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  7. Creating good research questions in the pre-empirical stage of research provides the blueprint for a clear and coherent research project (Walter 2014). Good research questions resolve points of controversy and identify and provide solutions for various social phenomenon and problems (Walter 2014). When designing research questions, it is valuable to consider Cummings (2013) FINER characteristics. FINER questions are feasible and answerable given the resources at the disposal of the researcher, that is, the data and population accessible, the study duration and available funds (Cummings 2013). Research questions should be interesting to the investigator and engage the audience (Cummings 2013). Questions should be novel and confirm, refute, extend on or provide new findings (Cummings 2013; Walter 2014). Questions should provide the basis for ethical research and protect the interests of all involved (Cummings 2013). Lastly, good research questions are relevant (Cummings 2013) and explore topics, concepts and contradictions in existing literature (Walter 2014). To achieve this time and planning are necessary, this includes collaboration with others to generate new ideas and to clarify aims and objectives (Walter 2014). Alternately, bad research questions are those which are less specific and fail to set clear boundaries for which the research is conducted within. Bad research questions should not be avoided or discarded. Rather, they provide the foundation for research (chloeaubin), furthermore, with time, planning and thought bad questions can be turned into good research questions.

  8. Creating good research questions in the pre-empirical stage of research provides the blueprint for a clear and coherent research project (Walter 2014). Good research questions resolve points of controversy and identify and provide solutions for various social phenomenon and problems (Walter 2014). When designing research questions, it is valuable to consider Cummings (2013) FINER characteristics. FINER questions are feasible and answerable given the resources at the disposal of the researcher, that is, the data and population accessible, the study duration and available funds (Cummings 2013). Research questions should be interesting to the investigator and engage the audience (Cummings 2013). Questions should be novel and confirm, refute, extend on or provide new findings (Cummings 2013; Walter 2014). Questions should provide the basis for ethical research and protect the interests of all involved (Cummings 2013). Lastly, good research questions are relevant (Cummings 2013) and explore topics, concepts and contradictions in existing literature (Walter 2014). To achieve this time and planning are necessary, this includes collaboration with others to generate new ideas and to clarify aims and objectives (Walter 2014). Alternately, bad research questions are those which are less specific and fail to set clear boundaries for which the research is conducted within. Bad research questions should not be avoided or discarded. Rather, they provide the foundation for research (chloeaubin), furthermore, with time, planning and thought bad questions can be turned into good research questions.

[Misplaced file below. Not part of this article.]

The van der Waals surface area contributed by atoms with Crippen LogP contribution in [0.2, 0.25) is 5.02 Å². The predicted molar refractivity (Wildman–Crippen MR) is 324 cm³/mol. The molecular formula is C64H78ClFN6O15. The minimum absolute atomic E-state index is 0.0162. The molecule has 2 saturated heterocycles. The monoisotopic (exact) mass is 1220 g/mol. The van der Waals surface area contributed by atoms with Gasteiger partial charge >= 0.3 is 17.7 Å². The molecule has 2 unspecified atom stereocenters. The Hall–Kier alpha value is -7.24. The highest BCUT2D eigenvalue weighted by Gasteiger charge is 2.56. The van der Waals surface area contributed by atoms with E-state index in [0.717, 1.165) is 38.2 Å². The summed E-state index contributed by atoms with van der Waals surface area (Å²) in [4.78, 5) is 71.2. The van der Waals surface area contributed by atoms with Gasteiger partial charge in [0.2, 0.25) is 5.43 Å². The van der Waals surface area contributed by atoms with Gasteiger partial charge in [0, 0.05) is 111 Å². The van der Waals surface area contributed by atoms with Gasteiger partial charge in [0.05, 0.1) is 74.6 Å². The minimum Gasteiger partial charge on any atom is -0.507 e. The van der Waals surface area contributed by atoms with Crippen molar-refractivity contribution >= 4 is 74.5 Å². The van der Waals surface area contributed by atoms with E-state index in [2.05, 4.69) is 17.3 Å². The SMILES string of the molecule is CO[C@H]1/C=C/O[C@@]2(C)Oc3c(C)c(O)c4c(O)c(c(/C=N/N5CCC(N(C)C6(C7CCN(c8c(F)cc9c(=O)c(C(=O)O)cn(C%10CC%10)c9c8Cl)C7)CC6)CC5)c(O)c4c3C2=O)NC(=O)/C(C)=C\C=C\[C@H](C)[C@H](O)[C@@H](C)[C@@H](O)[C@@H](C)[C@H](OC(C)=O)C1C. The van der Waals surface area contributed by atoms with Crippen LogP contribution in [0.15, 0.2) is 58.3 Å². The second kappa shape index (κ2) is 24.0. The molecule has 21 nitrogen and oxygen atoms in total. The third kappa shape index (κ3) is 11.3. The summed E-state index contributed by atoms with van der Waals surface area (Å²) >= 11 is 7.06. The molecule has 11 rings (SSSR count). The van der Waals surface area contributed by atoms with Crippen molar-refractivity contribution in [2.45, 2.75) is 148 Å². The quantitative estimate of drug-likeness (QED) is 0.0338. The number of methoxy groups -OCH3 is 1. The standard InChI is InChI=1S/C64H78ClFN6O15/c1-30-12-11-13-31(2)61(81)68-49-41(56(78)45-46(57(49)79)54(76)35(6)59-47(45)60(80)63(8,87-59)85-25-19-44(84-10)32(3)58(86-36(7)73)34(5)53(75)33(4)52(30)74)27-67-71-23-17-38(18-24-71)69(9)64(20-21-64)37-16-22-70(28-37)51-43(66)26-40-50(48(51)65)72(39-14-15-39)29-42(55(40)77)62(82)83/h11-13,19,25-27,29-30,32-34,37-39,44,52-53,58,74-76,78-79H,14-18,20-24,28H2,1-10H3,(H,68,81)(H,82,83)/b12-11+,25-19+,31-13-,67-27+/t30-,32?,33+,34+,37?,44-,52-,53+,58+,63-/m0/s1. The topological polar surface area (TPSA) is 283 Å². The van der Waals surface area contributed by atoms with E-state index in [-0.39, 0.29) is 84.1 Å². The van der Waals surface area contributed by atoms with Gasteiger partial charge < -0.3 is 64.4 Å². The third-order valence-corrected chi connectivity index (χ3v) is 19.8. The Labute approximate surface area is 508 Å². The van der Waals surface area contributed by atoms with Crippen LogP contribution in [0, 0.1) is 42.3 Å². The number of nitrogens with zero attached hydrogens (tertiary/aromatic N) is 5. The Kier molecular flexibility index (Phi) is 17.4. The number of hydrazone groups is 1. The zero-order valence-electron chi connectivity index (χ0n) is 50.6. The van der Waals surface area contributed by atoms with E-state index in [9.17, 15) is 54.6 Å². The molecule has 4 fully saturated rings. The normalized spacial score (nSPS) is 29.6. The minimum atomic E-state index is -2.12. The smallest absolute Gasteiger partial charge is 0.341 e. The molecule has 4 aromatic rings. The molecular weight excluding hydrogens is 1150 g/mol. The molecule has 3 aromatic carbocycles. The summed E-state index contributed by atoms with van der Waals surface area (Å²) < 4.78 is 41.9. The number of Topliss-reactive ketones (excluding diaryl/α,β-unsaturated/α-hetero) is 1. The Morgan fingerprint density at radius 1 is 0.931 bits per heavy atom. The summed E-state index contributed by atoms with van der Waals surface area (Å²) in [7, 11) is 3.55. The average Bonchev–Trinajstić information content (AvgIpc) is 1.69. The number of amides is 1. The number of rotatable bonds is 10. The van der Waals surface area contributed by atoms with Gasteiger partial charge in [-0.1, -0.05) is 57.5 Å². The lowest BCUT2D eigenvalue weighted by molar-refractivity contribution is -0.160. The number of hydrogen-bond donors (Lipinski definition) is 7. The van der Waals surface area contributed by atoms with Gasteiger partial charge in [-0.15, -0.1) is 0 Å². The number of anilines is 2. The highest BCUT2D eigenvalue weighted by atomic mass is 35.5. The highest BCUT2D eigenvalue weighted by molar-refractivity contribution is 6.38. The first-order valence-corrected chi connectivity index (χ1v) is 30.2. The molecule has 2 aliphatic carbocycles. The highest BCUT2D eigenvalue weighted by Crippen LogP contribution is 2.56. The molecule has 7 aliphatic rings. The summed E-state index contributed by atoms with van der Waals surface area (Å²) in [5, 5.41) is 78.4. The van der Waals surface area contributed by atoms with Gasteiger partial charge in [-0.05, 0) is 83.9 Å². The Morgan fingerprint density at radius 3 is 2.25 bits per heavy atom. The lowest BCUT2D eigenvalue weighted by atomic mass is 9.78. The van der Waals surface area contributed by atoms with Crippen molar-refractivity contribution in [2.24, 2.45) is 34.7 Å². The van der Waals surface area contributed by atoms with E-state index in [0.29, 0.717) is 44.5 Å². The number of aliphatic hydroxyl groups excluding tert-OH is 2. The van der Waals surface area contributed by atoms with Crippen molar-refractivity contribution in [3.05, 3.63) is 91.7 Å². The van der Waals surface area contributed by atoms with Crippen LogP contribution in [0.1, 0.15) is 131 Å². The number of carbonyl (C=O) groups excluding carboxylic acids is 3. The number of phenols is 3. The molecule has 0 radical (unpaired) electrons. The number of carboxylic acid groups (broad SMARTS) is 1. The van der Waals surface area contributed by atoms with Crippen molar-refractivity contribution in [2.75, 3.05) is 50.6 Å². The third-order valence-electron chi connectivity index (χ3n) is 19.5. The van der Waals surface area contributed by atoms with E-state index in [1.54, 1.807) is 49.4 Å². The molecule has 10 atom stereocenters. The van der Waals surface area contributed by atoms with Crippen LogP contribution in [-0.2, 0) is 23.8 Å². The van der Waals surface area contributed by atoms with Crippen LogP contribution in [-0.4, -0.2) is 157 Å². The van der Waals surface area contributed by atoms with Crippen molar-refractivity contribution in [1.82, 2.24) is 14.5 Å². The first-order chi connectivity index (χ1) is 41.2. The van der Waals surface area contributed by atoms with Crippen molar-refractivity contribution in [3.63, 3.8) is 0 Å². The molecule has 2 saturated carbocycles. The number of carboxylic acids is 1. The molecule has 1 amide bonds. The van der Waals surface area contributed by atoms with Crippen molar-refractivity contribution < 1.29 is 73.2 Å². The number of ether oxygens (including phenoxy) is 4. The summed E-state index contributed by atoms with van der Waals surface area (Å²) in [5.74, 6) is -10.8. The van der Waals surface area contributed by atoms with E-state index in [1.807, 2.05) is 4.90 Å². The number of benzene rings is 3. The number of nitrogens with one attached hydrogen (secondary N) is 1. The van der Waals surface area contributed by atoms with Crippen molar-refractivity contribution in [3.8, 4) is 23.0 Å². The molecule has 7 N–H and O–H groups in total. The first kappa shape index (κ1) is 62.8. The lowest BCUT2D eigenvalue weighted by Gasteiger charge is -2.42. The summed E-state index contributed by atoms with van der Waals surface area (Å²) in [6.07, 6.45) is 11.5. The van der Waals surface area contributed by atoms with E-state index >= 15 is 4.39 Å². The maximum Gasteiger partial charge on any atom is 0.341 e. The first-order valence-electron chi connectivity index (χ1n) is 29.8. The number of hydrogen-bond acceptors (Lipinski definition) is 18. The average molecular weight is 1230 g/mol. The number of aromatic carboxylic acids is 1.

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  9. Social research questions are formulated with the aim of gaining understanding about a particular topic or area of research. I believe that questions can be either good or bad, however all research questions have flaws. Some questions can be too brief therefore misinterpreted, and others may examine a particular topic where there are multiple elements thus not covering all aspects of the topic to achieve accurate results.

    A good question is one that provides detail and relates to the topic of interest. Good questions are created after extensive research of the topic so that the researcher can further investigate areas which have not been accounted for in past research papers. The question also requires the ability to be answered in a way that is simple and descriptive.

    Bad questions may be questions that have already been discussed within social research and therefore repetitive. Research questions must be purposeful and relevant. A question which does not explore anything wider than current research or fails to specify what it is measuring or aiming to discover is not effective.